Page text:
When three rebellious students leave their hometown to pursue their lifelong dreams in the big city, their relationships start to face the pressures of real life as the 1980s Taiwanese ...
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Written and directed by ER (1994) castmember Lily Mariye, this gritty, sexually frank coming-of-age story has won 11 awards. Set in inner-city Los Angeles. Stars the immensely sympathetic ... See full summary »
A delivery Boy falls for a young girl who is hearing impaired. Comparing themselves with "water birds" and trees, together they are going to break the barrier and pursue their dreams and take their relationship to the next level.
Set in 1980s Taiwan, after the end of military dictatorship, Monga centers around the troubled lives of five boys coming of age together. The narrator of the story, Mosquito, is invited to ... See full summary »
Madame Tang colludes and mediates between the government and the private businesses for the benefits of her all-female family. One case does not go according to plan, and an entire family close to Madame Tang fall victim to a cruel murder.
A Taiwanese boy joins gymnastics at school and has talent for it. His mother forces him to stop and help with the family business. He goes on a downward spiral of fighting etc. Hitting rock bottom he decides to pursue his dream again.
College freshman Si-Ying gets a part-time job at a coffee shop. She falls for Ze Yu, a guy who always sits in the same spot at the shop. Meanwhile, A-Tuo, a college senior develops feelings towards Si-Ying, who only sees him as a friend.
When three rebellious students leave their hometown to pursue their lifelong dreams in the big city, their relationships start to face the pressures of real life as the 1980s Taiwanese socio-political reformation movement unfolds in the background.Written by
Taiwanese films are becoming sexy again, and this probably is due in part of its crop of up and coming directors who are now holding their own against the art-house veterans, with their box office success being indication of their connecting with the audience at large, both local and overseas. Writer-director Yang Ya-Che's second feature film gf*bf shows the kind of appeal that's attractive to the general audience with its themes of romance starring a good looking cast, but in essence has a powerful story as gravitas to back it up.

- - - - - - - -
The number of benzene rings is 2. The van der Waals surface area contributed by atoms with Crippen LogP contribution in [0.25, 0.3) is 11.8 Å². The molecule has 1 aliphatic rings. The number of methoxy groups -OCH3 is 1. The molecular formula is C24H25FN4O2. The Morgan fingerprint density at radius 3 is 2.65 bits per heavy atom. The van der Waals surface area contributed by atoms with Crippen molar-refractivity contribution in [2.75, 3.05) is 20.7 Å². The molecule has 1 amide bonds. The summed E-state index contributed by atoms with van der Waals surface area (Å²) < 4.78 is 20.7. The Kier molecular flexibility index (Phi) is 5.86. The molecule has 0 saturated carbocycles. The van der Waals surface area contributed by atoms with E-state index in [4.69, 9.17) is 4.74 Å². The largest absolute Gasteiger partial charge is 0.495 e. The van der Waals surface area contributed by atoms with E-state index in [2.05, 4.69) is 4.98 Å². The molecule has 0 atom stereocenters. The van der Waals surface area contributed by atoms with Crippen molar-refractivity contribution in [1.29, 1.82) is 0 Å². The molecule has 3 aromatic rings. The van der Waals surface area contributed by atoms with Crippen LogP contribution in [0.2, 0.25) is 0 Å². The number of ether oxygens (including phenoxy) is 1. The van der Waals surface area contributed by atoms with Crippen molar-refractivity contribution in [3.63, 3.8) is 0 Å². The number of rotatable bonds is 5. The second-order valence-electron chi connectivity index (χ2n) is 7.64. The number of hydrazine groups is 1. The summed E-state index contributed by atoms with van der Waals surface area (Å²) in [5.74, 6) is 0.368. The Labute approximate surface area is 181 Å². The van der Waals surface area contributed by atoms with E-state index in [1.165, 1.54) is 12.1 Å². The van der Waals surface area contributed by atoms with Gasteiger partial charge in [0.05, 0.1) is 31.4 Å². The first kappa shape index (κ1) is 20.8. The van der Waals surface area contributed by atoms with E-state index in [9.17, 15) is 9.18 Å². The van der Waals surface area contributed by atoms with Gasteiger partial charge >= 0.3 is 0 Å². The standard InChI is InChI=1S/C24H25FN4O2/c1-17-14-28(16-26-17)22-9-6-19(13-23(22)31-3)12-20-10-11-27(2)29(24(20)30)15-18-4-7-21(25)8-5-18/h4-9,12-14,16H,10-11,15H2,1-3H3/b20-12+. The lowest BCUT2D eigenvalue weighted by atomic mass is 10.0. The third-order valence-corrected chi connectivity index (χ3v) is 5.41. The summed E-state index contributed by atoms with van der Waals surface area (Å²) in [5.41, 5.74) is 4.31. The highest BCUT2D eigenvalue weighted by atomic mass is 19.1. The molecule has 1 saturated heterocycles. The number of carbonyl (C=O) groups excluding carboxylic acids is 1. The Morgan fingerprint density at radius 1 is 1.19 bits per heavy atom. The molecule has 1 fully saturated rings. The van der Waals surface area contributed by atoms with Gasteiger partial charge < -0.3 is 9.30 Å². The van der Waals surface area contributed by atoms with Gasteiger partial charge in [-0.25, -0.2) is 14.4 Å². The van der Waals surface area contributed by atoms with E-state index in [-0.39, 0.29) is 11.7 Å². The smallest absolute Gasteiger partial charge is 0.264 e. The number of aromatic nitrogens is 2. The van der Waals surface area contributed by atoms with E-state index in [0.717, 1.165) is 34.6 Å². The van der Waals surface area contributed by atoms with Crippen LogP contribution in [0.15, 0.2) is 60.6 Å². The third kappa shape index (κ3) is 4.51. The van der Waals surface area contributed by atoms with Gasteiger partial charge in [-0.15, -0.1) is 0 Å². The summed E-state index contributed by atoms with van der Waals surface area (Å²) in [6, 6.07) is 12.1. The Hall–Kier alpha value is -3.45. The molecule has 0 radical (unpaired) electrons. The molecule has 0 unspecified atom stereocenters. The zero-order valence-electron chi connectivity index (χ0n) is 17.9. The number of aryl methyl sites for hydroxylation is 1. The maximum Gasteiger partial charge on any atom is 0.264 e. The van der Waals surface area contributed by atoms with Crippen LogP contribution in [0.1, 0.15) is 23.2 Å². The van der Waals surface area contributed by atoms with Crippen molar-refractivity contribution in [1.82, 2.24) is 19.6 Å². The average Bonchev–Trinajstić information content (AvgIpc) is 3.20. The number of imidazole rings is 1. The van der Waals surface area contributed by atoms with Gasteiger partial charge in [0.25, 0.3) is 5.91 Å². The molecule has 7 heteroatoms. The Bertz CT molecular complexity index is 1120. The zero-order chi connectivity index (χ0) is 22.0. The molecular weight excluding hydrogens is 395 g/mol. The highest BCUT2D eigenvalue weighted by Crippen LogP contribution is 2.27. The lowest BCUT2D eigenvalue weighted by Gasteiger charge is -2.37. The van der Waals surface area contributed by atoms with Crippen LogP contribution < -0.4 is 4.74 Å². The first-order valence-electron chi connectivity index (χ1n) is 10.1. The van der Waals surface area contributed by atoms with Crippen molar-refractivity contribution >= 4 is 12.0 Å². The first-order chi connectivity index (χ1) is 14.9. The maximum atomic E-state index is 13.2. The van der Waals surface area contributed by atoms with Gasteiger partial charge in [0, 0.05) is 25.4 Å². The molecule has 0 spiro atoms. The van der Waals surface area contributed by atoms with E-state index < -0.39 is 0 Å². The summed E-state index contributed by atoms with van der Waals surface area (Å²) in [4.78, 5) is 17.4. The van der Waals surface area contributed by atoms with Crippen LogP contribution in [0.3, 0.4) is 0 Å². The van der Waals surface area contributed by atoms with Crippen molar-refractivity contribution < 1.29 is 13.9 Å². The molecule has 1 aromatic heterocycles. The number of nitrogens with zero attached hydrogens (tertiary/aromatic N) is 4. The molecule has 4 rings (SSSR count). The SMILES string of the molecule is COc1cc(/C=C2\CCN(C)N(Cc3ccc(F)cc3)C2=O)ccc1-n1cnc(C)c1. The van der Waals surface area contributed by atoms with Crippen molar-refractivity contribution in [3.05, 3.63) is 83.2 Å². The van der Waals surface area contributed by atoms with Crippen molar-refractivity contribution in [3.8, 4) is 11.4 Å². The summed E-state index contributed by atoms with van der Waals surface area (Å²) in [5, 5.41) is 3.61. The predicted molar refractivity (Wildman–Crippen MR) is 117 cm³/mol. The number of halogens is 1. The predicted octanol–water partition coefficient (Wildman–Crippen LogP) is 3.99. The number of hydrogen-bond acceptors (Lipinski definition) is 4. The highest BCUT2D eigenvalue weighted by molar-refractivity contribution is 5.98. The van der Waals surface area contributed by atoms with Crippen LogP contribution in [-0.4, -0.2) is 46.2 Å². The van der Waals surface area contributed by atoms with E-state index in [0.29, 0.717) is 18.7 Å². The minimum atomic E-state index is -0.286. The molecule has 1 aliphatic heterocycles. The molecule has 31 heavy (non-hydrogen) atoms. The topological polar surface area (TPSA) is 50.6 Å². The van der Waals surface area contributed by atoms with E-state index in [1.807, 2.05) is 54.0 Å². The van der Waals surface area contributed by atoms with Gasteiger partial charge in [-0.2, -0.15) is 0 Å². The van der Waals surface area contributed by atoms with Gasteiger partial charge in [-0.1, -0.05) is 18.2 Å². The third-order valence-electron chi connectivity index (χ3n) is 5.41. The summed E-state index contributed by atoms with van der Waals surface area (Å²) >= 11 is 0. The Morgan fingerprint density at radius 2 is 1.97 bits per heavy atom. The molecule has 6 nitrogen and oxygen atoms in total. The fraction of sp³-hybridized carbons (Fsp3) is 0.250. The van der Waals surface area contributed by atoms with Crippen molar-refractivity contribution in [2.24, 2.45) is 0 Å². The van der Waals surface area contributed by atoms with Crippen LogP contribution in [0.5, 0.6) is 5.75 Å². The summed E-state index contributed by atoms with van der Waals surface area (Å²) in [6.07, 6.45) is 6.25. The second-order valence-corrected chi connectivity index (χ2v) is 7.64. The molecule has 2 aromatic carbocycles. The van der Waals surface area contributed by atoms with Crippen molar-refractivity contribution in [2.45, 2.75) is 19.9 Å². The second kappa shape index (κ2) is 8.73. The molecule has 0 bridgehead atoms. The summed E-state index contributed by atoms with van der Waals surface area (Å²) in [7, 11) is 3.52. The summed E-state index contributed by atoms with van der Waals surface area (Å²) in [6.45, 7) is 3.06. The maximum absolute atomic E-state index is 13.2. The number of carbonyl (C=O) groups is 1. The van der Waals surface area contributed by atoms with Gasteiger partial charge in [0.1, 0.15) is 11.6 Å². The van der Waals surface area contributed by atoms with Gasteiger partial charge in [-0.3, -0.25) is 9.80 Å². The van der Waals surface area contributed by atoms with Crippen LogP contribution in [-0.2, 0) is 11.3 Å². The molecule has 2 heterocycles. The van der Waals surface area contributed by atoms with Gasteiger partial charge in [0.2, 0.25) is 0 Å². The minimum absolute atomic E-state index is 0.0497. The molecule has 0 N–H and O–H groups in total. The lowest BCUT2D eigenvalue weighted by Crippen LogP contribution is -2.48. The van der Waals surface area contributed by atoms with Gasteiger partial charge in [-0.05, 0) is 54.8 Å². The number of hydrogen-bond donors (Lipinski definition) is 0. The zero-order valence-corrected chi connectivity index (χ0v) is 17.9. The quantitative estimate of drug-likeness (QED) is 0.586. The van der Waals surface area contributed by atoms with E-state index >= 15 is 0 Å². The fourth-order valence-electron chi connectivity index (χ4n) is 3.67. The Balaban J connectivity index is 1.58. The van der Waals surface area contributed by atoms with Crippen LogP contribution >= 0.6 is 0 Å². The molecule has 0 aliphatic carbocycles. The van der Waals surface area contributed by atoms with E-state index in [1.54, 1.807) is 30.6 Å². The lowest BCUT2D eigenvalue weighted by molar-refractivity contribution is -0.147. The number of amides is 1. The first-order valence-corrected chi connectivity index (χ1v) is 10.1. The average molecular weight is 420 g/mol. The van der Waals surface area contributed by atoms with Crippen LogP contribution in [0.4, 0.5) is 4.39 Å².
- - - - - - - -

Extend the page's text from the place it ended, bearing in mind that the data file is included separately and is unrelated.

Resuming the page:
Told over three decades from the martial law of the 80s, to the free spirited 90s and of today, the story revolves around three students, rebellious in their own right during their school days, but forming firm relations and friendship during their formative years. The brilliance in the scripting is in how Yang managed to craft really complex relationships between these three primary characters alone that worked on multiple levels, and showed a very fine and keen observation of the human condition, in the way we allow ourselves to be influenced by society at large, whether to conform or rebel against it, and how such decisions affect and change our behaviours, attitudes, and perhaps personality as well.
It's about how people change over time due to events and ever growing experience, whether jaded ones or otherwise, and how these changes affect the people around us, especially those whom we care about most. For Mabel (Gwei Lun-Mei), Liam (Chang Hsiao-Chuan) and Aaron (Rhydian Vaughan), life in school meant plenty of opportunities to work against the uniformed establishment, to try and break free from restrictive, and sometimes inexplicable rules. The impetuousness of youth continues into the 90s where the student movement got larger and more proactively vocal, before life in the present requires a lot more responsibility and level- headedness, with a surprise in the twist of narrative thrown in for good measure.
The trio's love triangle is what made this film come alive, and that's all that should be mentioned about it. While the title may be that little giveaway, suffice to say the romance in the film, amongst the characters, prove to be the best thing about the movie. All three actors gave convincing performances, that you'll feel every heart break, every heart wrench, and share in their little moments of happiness and warmth when things go their way, albeit not most of the time. Yang Ya-Che shows off some incredible sensitivity in making all of them multi-faceted, and multi-dimensional, and each of the actors did brilliantly to flesh their characters, making all of them pretty much endearing as we chart their ups and downs in life, especially their luck in love, or lack thereof.
Gwei Lun-Mei anchors the film, being the female amongst the two male leads, probably put in the best performance to date in a role that has plenty of spunk, yet filled with girly vulnerability when she gets her heart open and prone to heartbreak. There's a little sub plot involving her getai performing mom, and that provided a little bit of a distraction from the main narrative. While Rhydian Vaughan will likely set hearts aflutter with his good looks, playing the brash and sweet talking Aaron, Chang Hsiao-Chuan puts in a performance that's completely opposite as if to starkly contrast in broad terms, two different categories of men, and excelled in playing the strong, silent type who had too much bottled within him. For a reason of course.
gf*bf hardly put in a wrong foot in its story telling, and makes the audience work for their reward. There are films which make it easy to understand from the onset no thanks to having everything told in verbatim fashion, but this one allows some piecing together of facts and information, with a little bit of cultural and historical significance put on the side, that makes it unique, moving, and a masterful piece of filmmaking.
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